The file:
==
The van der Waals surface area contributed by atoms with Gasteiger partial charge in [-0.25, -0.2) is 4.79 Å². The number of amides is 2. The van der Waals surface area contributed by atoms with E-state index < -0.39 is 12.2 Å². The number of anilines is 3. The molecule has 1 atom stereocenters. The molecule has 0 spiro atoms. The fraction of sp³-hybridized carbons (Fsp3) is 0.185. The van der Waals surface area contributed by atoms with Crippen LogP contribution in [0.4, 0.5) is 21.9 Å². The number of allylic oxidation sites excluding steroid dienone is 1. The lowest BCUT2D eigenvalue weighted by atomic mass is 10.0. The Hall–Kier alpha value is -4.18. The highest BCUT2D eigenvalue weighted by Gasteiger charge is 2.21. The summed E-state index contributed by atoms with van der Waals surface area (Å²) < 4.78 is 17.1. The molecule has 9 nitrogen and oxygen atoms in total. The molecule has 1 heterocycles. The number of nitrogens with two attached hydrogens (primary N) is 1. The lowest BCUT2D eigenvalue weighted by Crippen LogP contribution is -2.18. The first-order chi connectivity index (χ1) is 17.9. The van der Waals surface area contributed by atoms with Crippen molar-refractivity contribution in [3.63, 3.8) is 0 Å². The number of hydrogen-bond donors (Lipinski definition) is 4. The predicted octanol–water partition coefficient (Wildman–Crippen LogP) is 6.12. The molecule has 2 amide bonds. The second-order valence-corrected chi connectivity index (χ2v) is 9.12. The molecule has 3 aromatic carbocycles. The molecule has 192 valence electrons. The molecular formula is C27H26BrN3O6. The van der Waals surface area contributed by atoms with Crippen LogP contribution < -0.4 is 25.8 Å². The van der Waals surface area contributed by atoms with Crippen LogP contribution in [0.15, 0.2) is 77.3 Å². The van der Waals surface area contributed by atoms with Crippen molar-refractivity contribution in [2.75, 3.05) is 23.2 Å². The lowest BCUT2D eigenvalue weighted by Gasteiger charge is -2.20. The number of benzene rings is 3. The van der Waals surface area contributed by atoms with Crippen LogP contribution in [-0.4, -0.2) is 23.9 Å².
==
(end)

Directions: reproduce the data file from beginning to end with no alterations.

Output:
The van der Waals surface area contributed by atoms with Gasteiger partial charge in [-0.25, -0.2) is 4.79 Å². The number of amides is 2. The van der Waals surface area contributed by atoms with E-state index < -0.39 is 12.2 Å². The number of anilines is 3. The molecule has 1 atom stereocenters. The molecule has 0 spiro atoms. The fraction of sp³-hybridized carbons (Fsp3) is 0.185. The van der Waals surface area contributed by atoms with Crippen LogP contribution in [0.4, 0.5) is 21.9 Å². The number of allylic oxidation sites excluding steroid dienone is 1. The lowest BCUT2D eigenvalue weighted by atomic mass is 10.0. The Hall–Kier alpha value is -4.18. The highest BCUT2D eigenvalue weighted by Gasteiger charge is 2.21. The summed E-state index contributed by atoms with van der Waals surface area (Å²) < 4.78 is 17.1. The molecule has 9 nitrogen and oxygen atoms in total. The molecule has 1 heterocycles. The number of nitrogens with two attached hydrogens (primary N) is 1. The lowest BCUT2D eigenvalue weighted by Crippen LogP contribution is -2.18. The first-order chi connectivity index (χ1) is 17.9. The van der Waals surface area contributed by atoms with Crippen molar-refractivity contribution in [3.63, 3.8) is 0 Å². The number of hydrogen-bond donors (Lipinski definition) is 4. The predicted octanol–water partition coefficient (Wildman–Crippen LogP) is 6.12. The molecule has 2 amide bonds. The second-order valence-corrected chi connectivity index (χ2v) is 9.12. The molecule has 3 aromatic carbocycles. The molecule has 192 valence electrons. The molecular formula is C27H26BrN3O6. The van der Waals surface area contributed by atoms with Crippen LogP contribution < -0.4 is 25.8 Å². The van der Waals surface area contributed by atoms with Crippen LogP contribution in [0.15, 0.2) is 77.3 Å². The van der Waals surface area contributed by atoms with Crippen molar-refractivity contribution in [2.75, 3.05) is 23.2 Å². The lowest BCUT2D eigenvalue weighted by Gasteiger charge is -2.20. The number of benzene rings is 3. The van der Waals surface area contributed by atoms with Crippen LogP contribution in [-0.4, -0.2) is 23.9 Å².